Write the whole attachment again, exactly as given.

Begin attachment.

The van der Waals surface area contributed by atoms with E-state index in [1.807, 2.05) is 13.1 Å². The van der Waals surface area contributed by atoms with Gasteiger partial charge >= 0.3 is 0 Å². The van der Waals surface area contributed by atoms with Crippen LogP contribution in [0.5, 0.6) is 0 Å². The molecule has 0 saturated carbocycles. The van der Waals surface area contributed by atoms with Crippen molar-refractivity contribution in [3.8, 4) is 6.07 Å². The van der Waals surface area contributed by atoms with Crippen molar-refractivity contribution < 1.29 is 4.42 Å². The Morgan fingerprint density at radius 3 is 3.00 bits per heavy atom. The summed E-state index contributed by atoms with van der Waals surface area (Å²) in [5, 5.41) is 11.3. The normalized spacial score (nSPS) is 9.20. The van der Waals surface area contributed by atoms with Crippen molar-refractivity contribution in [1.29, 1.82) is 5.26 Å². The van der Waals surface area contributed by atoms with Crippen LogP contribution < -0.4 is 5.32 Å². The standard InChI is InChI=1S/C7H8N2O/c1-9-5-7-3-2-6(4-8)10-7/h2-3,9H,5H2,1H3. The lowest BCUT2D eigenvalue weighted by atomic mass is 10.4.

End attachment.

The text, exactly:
The van der Waals surface area contributed by atoms with E-state index in [1.807, 2.05) is 13.1 Å². The van der Waals surface area contributed by atoms with Gasteiger partial charge >= 0.3 is 0 Å². The van der Waals surface area contributed by atoms with Crippen LogP contribution in [0.5, 0.6) is 0 Å². The molecule has 0 saturated carbocycles. The van der Waals surface area contributed by atoms with Crippen molar-refractivity contribution in [3.8, 4) is 6.07 Å². The van der Waals surface area contributed by atoms with Crippen molar-refractivity contribution < 1.29 is 4.42 Å². The Morgan fingerprint density at radius 3 is 3.00 bits per heavy atom. The summed E-state index contributed by atoms with van der Waals surface area (Å²) in [5, 5.41) is 11.3. The normalized spacial score (nSPS) is 9.20. The van der Waals surface area contributed by atoms with Crippen molar-refractivity contribution in [1.29, 1.82) is 5.26 Å². The van der Waals surface area contributed by atoms with Crippen LogP contribution < -0.4 is 5.32 Å². The standard InChI is InChI=1S/C7H8N2O/c1-9-5-7-3-2-6(4-8)10-7/h2-3,9H,5H2,1H3. The lowest BCUT2D eigenvalue weighted by atomic mass is 10.4.